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Protecting South Africa’s rhinos—some progress perhaps, but a battle far from won

By September 24, 2019Anti-poaching, Conservation
Peter Borchert, Editor-in-chief, Shannon Elizabeth Foundation | September 23, 2019

Given that Sunday just past was the 10th World Rhino Day since WWF South Africa inaugurated the event in 2010, it was appropriate that Barbara Creecy, the South African Minister for the Environment, Forestry and Fisheries gave some insights into the state of rhinos in the country, covering the first six months of the year. After all, notwithstanding the ravages that poaching has wrought, the White and Black Rhinos of South Africa still represent by far the greatest numbers of the great, gray beasts to be found anywhere in the world. So, what happens to them in Africa’s southernmost land remains of immense importance to all five species, no matter where they are on the rest of the continent and in Asia.

There is no escaping the fact that the White Rhino, the most populous member of the family, has been particularly hard hit precisely because of its numbers and density in several South African reserves. And it is a sad reality that Kruger National Park, for more than a decade now, has borne the brunt of the devastation. In 2010, just after the poaching alarm bells started ringing, the White Rhino population of Kruger stood at some 10,600. Now there are fewer than half that number.

Indeed it has been a great loss, but it is important now to regularly assess what is being done to halt the slaughter and to reverse the trend. And in that respect, there is some apparently good news as the leveling off of killings from the horrendous high of 2014 not only continued during the following years but started to fall. This trend persists and although progress was modest, the latest figures show a further drop: South Africa lost 386 rhinos for the period January to the end of June 2018, but this fell further to 318 for the same period this year (more than half of them—190—in Kruger).

There is a caveat, however. Make no mistake, any drop in the killing rate is to be welcomed, but bear in mind that as something becomes rarer it is inevitably harder to find. So, as the population as a whole has fallen, it makes sense that fewer rhinos are being poached. The real worry has to be that such is the determination of the poaching syndicates to acquire horn that their efforts, if anything, are intensifying.

Certainly, the percentage of rhinos being killed shows no meaningful drop. In 2010 Kruger probably had somewhat more than 11,000 rhinos in total (10,600 White and some 400–500 Black). So, over the worst poaching years, when an average of upwards 800 Kruger rhinos were being taken each year, this would have been something of the order of seven percent of the total. This on top of natural mortalities, could not be sustained and, predictably, numbers crashed.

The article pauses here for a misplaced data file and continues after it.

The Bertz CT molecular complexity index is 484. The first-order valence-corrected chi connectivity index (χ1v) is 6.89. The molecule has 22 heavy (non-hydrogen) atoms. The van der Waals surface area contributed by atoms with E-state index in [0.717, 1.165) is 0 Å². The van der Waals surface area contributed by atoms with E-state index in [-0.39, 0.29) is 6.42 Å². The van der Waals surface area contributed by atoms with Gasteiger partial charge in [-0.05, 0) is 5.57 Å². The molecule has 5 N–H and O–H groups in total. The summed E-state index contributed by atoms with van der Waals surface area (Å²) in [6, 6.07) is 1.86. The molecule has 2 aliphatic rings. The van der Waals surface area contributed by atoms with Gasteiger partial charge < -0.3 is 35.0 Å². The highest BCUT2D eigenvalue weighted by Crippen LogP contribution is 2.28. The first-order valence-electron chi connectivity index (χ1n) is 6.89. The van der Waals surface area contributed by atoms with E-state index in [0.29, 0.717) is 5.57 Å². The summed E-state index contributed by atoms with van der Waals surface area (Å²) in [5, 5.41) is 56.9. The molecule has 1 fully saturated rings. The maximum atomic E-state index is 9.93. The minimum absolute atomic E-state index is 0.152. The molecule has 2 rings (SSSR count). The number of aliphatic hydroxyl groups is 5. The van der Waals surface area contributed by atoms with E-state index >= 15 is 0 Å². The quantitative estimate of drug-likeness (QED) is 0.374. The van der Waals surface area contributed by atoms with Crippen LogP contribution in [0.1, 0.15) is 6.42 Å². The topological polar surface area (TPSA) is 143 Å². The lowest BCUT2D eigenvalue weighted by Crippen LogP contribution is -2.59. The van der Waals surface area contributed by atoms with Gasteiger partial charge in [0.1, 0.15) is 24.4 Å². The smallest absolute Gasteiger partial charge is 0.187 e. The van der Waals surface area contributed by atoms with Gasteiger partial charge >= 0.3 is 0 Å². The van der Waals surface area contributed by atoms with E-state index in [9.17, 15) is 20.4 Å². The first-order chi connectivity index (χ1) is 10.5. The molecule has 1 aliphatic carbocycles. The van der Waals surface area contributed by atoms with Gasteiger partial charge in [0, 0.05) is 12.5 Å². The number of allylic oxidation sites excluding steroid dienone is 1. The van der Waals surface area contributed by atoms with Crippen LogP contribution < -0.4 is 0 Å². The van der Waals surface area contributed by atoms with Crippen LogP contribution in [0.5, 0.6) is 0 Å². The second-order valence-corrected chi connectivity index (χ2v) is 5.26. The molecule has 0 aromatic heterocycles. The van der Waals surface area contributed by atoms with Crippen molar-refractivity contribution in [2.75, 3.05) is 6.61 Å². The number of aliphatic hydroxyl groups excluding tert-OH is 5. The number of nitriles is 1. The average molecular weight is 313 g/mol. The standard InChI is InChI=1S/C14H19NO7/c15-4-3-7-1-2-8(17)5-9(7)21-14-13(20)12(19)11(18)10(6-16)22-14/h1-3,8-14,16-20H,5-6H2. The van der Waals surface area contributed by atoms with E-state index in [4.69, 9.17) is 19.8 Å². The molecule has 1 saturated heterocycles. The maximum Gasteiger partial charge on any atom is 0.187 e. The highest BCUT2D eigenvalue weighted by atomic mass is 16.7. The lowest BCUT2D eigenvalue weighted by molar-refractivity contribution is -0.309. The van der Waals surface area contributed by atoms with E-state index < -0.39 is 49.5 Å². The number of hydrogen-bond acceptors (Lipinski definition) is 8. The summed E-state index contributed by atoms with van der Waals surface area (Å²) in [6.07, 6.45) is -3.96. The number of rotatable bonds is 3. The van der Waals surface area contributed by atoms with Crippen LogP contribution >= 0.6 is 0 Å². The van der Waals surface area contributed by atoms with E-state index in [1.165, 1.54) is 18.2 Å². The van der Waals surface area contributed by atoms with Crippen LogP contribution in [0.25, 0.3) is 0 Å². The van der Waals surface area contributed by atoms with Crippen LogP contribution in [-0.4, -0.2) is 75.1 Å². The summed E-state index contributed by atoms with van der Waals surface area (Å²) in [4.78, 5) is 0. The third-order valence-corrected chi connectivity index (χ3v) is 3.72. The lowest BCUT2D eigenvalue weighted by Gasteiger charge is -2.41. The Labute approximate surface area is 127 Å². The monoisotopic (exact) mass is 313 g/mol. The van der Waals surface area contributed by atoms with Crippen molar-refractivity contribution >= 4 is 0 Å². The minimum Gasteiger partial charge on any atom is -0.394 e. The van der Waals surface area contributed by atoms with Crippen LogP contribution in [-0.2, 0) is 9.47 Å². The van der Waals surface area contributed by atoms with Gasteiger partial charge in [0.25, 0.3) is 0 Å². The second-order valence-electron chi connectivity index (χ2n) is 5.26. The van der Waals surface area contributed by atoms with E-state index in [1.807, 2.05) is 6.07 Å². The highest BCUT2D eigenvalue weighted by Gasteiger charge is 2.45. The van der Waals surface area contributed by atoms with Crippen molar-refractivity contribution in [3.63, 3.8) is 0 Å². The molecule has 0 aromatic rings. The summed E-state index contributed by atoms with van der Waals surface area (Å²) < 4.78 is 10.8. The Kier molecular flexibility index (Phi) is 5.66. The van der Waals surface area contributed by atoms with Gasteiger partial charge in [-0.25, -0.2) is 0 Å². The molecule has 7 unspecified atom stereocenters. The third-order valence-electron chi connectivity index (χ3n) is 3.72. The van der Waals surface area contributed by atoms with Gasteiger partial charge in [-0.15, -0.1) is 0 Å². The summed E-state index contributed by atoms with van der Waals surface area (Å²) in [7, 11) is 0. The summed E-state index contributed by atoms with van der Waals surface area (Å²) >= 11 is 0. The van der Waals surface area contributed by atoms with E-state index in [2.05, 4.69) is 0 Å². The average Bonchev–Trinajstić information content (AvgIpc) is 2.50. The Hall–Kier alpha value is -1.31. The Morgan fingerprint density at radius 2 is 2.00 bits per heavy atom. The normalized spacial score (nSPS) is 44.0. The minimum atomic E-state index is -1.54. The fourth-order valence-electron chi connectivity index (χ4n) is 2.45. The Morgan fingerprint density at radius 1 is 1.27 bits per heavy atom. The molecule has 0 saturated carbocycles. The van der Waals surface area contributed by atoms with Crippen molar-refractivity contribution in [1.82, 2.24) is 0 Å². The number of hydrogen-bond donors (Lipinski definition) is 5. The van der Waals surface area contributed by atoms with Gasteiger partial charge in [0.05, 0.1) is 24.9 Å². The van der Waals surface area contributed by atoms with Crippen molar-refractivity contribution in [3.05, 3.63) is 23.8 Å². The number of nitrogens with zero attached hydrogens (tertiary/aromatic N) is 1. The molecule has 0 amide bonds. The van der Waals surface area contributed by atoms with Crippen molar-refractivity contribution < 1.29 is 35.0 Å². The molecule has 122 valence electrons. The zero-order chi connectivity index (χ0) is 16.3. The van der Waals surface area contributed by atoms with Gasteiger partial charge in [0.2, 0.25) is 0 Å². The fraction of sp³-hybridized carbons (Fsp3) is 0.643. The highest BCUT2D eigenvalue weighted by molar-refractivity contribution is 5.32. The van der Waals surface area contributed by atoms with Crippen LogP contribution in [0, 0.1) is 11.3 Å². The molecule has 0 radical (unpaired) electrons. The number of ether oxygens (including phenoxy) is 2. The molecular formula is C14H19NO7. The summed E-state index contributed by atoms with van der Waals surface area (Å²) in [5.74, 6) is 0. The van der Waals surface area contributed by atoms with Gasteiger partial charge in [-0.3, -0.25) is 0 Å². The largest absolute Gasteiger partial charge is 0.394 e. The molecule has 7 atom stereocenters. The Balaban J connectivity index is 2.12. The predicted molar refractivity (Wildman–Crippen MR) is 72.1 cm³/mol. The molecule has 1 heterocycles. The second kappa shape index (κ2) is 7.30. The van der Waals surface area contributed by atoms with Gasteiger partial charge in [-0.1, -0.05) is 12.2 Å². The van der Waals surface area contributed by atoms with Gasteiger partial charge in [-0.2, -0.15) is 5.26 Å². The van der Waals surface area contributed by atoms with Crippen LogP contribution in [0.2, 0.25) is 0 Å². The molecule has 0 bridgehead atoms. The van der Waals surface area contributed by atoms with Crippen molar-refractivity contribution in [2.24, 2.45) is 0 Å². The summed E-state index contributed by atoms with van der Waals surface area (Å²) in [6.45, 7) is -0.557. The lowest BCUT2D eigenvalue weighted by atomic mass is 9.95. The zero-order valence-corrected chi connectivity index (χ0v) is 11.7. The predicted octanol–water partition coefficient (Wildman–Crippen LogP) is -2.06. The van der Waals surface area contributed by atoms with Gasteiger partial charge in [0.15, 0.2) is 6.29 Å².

Fast forward to 2017 when Kruger’s rhino population sat at around 5,300–6200 (White 4,759–5,532 and Black 427–586) and the statistics showed that some 505 rhinos were poached in the park that year. This means that somewhere between 8.2 and 9.5 percent of the remaining rhinos had been taken and that poaching pressure was indeed increasing.

Knowing this, it hardly seems possible that there could have been any population recovery in 2018 and 2019—to the contrary, it is very likely that numbers would have dropped further. We know that 190 poaching deaths occurred in Kruger the first six months of this year and even if this figure is contained to around 300 for the full year, as a percentage of the remaining rhinos it remains frighteningly high.

Any optimism in this regard seems misplaced: in 2017, 1,702 poaching activities were recorded in the park and in 2018 this rose to 1,873. In the first half of 2019 some 1,202 poaching incursions and activities were recorded (already 64 percent of the 2018 total), and unless a major fall-off in poaching is currently taking place, the final figure could well exceed 2,000 for the year.

Minister Creecy, however, focuses on the headline decrease in the number of rhinos: “Not only is rhino poaching once again showing a decline, but our successes in the courts are also noteworthy … Although the battle to end poaching is far from over, we are proud to say that our efforts as a government, as private rhino owners, and as concerned citizens, are paying dividends as we continue to implement the Integrated Strategic Approach to the management of rhino”.

Putting a positive spin on the situation is understandable, and her enthusiasm for the collective efforts of government and civil society on behalf of rhinos is certainly warranted. One shudders to think where the species would be without these efforts, not only in South Africa but in many other range states as well.

Tracker and sniffer dog teams, anti-poaching units working in extremely dangerous conditions, forensic scientists, technology experts working with cameras, drones and long-distance detection devices, special police units, prosecutors and the courts, law-makers, those working on demand reduction, with communities and the youth, and many more are playing a pivotal role and deserve our undying gratitude for the work they are doing.

But while we look for the positive in our efforts, let not self-satisfaction blind us to the reality of what remains a very, very serious situation.